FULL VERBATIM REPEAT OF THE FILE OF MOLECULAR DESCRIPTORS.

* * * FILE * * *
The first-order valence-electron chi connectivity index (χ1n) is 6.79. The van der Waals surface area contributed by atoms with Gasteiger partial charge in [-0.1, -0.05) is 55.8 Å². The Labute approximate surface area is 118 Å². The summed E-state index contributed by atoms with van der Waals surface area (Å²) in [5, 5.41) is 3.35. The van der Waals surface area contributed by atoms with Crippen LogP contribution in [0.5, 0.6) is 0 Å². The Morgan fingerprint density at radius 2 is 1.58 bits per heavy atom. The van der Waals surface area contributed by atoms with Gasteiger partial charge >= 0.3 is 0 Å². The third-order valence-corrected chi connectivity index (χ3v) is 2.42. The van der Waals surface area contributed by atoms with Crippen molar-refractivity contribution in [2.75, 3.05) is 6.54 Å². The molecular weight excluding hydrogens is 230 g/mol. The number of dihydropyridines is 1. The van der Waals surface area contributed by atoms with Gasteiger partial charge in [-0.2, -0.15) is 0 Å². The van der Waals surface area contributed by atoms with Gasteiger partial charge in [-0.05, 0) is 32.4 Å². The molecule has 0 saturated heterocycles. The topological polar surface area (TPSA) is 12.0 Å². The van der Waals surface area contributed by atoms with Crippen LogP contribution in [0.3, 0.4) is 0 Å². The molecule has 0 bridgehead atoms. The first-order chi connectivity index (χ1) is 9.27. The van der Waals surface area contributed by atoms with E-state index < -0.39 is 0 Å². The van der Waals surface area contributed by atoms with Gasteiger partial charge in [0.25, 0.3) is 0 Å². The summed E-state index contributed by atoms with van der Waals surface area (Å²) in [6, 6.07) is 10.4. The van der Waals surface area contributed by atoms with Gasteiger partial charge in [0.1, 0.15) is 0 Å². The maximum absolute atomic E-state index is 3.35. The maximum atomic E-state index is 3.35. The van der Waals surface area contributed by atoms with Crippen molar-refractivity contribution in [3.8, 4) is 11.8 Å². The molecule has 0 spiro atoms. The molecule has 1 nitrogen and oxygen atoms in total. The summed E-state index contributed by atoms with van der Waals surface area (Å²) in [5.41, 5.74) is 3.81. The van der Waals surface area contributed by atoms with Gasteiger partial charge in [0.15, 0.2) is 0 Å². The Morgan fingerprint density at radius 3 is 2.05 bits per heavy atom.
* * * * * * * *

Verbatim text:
The first-order valence-electron chi connectivity index (χ1n) is 6.79. The van der Waals surface area contributed by atoms with Gasteiger partial charge in [-0.1, -0.05) is 55.8 Å². The Labute approximate surface area is 118 Å². The summed E-state index contributed by atoms with van der Waals surface area (Å²) in [5, 5.41) is 3.35. The van der Waals surface area contributed by atoms with Crippen LogP contribution in [0.5, 0.6) is 0 Å². The Morgan fingerprint density at radius 2 is 1.58 bits per heavy atom. The van der Waals surface area contributed by atoms with Gasteiger partial charge >= 0.3 is 0 Å². The third-order valence-corrected chi connectivity index (χ3v) is 2.42. The van der Waals surface area contributed by atoms with Crippen molar-refractivity contribution in [2.75, 3.05) is 6.54 Å². The molecular weight excluding hydrogens is 230 g/mol. The number of dihydropyridines is 1. The van der Waals surface area contributed by atoms with Gasteiger partial charge in [-0.2, -0.15) is 0 Å². The van der Waals surface area contributed by atoms with Gasteiger partial charge in [-0.05, 0) is 32.4 Å². The molecule has 0 saturated heterocycles. The topological polar surface area (TPSA) is 12.0 Å². The van der Waals surface area contributed by atoms with Crippen LogP contribution in [0.3, 0.4) is 0 Å². The molecule has 0 bridgehead atoms. The first-order chi connectivity index (χ1) is 9.27. The van der Waals surface area contributed by atoms with E-state index < -0.39 is 0 Å². The van der Waals surface area contributed by atoms with Gasteiger partial charge in [0.25, 0.3) is 0 Å². The summed E-state index contributed by atoms with van der Waals surface area (Å²) in [6, 6.07) is 10.4. The van der Waals surface area contributed by atoms with Gasteiger partial charge in [0.1, 0.15) is 0 Å². The maximum absolute atomic E-state index is 3.35. The maximum atomic E-state index is 3.35. The van der Waals surface area contributed by atoms with Crippen molar-refractivity contribution in [3.8, 4) is 11.8 Å². The molecule has 0 spiro atoms. The molecule has 1 nitrogen and oxygen atoms in total. The summed E-state index contributed by atoms with van der Waals surface area (Å²) in [5.41, 5.74) is 3.81. The van der Waals surface area contributed by atoms with Gasteiger partial charge in [0.15, 0.2) is 0 Å². The Morgan fingerprint density at radius 3 is 2.05 bits per heavy atom.